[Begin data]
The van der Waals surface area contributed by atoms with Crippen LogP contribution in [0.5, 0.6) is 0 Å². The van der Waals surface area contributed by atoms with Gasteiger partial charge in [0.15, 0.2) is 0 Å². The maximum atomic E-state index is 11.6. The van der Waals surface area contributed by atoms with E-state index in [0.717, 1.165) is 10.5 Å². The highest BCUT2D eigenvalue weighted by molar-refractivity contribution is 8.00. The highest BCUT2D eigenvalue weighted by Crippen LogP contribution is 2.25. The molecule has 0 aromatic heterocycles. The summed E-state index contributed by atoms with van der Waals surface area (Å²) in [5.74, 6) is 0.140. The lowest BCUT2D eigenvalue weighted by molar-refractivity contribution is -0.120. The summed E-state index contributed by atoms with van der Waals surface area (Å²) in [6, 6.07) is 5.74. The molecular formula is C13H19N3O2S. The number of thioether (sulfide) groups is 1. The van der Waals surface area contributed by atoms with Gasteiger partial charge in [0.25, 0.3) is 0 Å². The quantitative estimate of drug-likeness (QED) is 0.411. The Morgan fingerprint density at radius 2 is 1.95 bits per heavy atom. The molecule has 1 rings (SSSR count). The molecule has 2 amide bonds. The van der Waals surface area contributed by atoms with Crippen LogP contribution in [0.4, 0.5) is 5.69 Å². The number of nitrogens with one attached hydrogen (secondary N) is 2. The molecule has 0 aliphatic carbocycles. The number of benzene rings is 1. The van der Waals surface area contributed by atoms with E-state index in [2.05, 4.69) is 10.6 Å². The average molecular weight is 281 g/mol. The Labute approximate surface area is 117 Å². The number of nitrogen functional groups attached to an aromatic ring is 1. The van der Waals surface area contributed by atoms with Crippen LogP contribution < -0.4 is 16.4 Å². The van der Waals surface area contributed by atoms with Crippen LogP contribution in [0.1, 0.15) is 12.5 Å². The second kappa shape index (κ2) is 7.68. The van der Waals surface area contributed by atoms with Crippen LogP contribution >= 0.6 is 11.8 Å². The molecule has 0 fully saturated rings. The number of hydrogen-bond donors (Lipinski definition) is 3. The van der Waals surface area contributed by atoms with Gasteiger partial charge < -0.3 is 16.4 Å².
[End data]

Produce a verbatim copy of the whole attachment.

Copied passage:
The van der Waals surface area contributed by atoms with Crippen LogP contribution in [0.5, 0.6) is 0 Å². The van der Waals surface area contributed by atoms with Gasteiger partial charge in [0.15, 0.2) is 0 Å². The maximum atomic E-state index is 11.6. The van der Waals surface area contributed by atoms with E-state index in [0.717, 1.165) is 10.5 Å². The highest BCUT2D eigenvalue weighted by molar-refractivity contribution is 8.00. The highest BCUT2D eigenvalue weighted by Crippen LogP contribution is 2.25. The molecule has 0 aromatic heterocycles. The summed E-state index contributed by atoms with van der Waals surface area (Å²) in [5.74, 6) is 0.140. The lowest BCUT2D eigenvalue weighted by molar-refractivity contribution is -0.120. The summed E-state index contributed by atoms with van der Waals surface area (Å²) in [6, 6.07) is 5.74. The molecular formula is C13H19N3O2S. The number of thioether (sulfide) groups is 1. The van der Waals surface area contributed by atoms with Gasteiger partial charge in [0.25, 0.3) is 0 Å². The quantitative estimate of drug-likeness (QED) is 0.411. The Morgan fingerprint density at radius 2 is 1.95 bits per heavy atom. The molecule has 1 rings (SSSR count). The molecule has 2 amide bonds. The van der Waals surface area contributed by atoms with Crippen LogP contribution in [0.4, 0.5) is 5.69 Å². The number of nitrogens with one attached hydrogen (secondary N) is 2. The molecule has 0 aliphatic carbocycles. The number of benzene rings is 1. The van der Waals surface area contributed by atoms with E-state index in [2.05, 4.69) is 10.6 Å². The average molecular weight is 281 g/mol. The Labute approximate surface area is 117 Å². The number of nitrogen functional groups attached to an aromatic ring is 1. The van der Waals surface area contributed by atoms with Crippen LogP contribution < -0.4 is 16.4 Å². The van der Waals surface area contributed by atoms with Crippen LogP contribution in [0.1, 0.15) is 12.5 Å². The second kappa shape index (κ2) is 7.68. The van der Waals surface area contributed by atoms with Crippen LogP contribution >= 0.6 is 11.8 Å². The molecule has 0 fully saturated rings. The number of hydrogen-bond donors (Lipinski definition) is 3. The van der Waals surface area contributed by atoms with Gasteiger partial charge < -0.3 is 16.4 Å².